Property Managers and Landlords—Preventative Steps for Coronavirus
Property managers/landlords want to keep their tenants feeling safe and secure in their rental spaces. In light of the concerns of a COVID-19 pandemic, property managers/landlords should consider taking the following steps to protect their employees, tenants and guests at their property.
1. Stop the spread of germs.
The current symptoms of COVID-19 include mild to severe respiratory illness with fever, cough and difficulty breathing. COVID – 19 is often spread before any of these symptoms appear and it may be quite difficult to differentiate the symptoms from a cold/flu. In order to help minimize or prevent the transmission of the virus, a property manager/landlord should:
- Increase the frequency of deep cleaning and disinfecting of all common areas, with extra attention to commonly touched surfaces.
- Offer disinfecting wipes to employees to wipe down work areas, computer keyboards and telephones.
- Provide hand sanitizer dispensers in lobby and other common areas of the property.
- Instruct employees to wash hands with soap and water for at least 20 seconds and/or clean hands often with an alcohol based hand sanitizer that contains at least 60% alcohol.
- Remind all to avoid touching their eyes, nose, or mouth and to avoid contact with people who are sick.
- Remind all to cover their mouth/nose with a tissue or sleeve when coughing or sneezing.
- Place CDC information posters throughout the property, in multiple languages, to provide information to employees, tenants and guests on how to prevent the spread of the virus. Current CDC informational posters include:
- Emphasize to employees and/or tenants that they should stay home if they are sick or believe that they could have been exposed to the virus.
- Send employees home from work if they are displaying signs of COVID-19.
2. Protect employees and tenants. A property manager/landlord should take the following steps to try to keep their employees and tenants healthy:
- If an employee needs to enter a tenant’s space for cleaning, maintenance or other services, the employee should wear disposable mask and gloves when they enter the tenant’s space. The gloves and mask should be immediately disposed of when the employee leaves the tenant’s space.
- Employees should be encouraged to wash their hands with soap and warm water for at least 20 seconds immediately before entering and after leaving a tenant’s space.
- Before entering a tenant’s space, the property manager/landlord should inquire if a tenant is feeling sick or displaying any symptoms of the illness. Consider rescheduling nonessential visits (i.e., showing of a space to a prospective tenant).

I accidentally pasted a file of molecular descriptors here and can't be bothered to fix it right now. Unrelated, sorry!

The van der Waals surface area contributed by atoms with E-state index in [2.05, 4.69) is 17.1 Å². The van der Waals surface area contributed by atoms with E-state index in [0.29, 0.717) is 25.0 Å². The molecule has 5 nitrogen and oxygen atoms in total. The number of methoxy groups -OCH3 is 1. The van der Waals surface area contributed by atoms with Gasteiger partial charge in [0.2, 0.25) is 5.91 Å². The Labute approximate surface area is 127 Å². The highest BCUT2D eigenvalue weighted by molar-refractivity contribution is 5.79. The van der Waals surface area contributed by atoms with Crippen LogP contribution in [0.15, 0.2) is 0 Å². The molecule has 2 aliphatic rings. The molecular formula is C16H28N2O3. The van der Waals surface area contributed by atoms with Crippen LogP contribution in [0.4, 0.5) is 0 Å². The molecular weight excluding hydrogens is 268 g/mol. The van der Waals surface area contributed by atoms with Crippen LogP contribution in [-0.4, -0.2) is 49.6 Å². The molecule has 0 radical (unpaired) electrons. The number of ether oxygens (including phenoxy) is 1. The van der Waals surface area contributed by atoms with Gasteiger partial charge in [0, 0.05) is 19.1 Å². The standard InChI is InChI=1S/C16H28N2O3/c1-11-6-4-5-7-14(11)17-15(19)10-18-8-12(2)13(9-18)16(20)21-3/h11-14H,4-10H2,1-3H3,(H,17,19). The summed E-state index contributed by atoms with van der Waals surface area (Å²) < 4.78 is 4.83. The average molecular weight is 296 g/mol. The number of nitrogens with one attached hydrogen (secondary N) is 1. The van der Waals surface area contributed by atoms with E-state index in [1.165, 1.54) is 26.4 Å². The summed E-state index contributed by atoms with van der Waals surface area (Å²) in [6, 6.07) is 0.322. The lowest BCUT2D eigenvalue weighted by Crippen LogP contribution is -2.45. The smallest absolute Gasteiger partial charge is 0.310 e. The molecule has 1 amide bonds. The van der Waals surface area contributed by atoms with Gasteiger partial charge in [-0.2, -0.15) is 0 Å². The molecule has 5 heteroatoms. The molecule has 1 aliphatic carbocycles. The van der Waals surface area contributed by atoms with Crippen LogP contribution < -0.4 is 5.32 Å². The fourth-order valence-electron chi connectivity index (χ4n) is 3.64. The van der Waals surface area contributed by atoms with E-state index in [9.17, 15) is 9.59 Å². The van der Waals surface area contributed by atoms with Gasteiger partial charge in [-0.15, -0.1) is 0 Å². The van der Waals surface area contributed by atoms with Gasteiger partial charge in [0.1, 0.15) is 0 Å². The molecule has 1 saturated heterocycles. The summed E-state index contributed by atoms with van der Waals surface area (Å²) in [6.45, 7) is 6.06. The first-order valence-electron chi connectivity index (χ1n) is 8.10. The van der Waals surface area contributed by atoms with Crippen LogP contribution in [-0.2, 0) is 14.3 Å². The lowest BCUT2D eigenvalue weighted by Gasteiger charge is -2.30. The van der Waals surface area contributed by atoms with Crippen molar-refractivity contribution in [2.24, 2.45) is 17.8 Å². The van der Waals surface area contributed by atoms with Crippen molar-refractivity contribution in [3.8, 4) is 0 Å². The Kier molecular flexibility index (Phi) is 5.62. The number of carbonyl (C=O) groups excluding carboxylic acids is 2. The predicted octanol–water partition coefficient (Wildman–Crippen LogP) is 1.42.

- If a resident tenant is confirmed to have or is believed to have COVID- 19, do not direct employees to the apartment. Immediately notify the local health department or contact the CDC for guidance regarding appropriate measures to take.
- Consider temporary closure of common areas which may include property work out facilities and/or property meeting rooms.
3. Prevent a disruption of services. A property manager/landlord should review the list of current suppliers and contractors for the property and discuss with these providers their contingency plans if their business is affected with an outbreak. A property manager/landlord should consider whether backup suppliers or contractors should be enlisted in the event current suppliers and contractors are unable to provide essential services such as security services, snow and ice removal and cleaning services. Additionally, a property manager/landlord should consider cross-training key employees at the property in the event of exposure or illness to prevent a disruption of services at the property.
4. Give your employees some space. The virus is thought to spread mainly from person-to-person between people who are in close contact with one another (within about 6 feet). Consider spreading out employee work stations so that employees are more than 6 feet apart. When it is an option, provide employees with the technology to work from home. Also, consider upgrading telephone systems, if necessary, to allow employees to retrieve voice mails remotely. This will provide less disruption to the services provided to tenants.
5. Increase communication to employees and tenants. During these uncertain times, tenants and employees will feel safer with increased communication. It is imperative that property management provide transparency in the preventative measures taken at the property to slow the spread of the coronavirus disease 2019. The property manager/landlord should keep it factual and reference the local authorities and CDC recommendations. The property management company/landlord should consider the most efficient means of communication with employees, tenants and guests (e.g., emails, texts and posters on property). It is important to identify the proper contact person to address tenant and/or employee concerns and questions related to the prevention of the virus.
6. Consult with counsel. A landlord or property manager should consider contacting their counsel about the COVID-19 impact on the property, lease obligations, contractual obligations and business operations.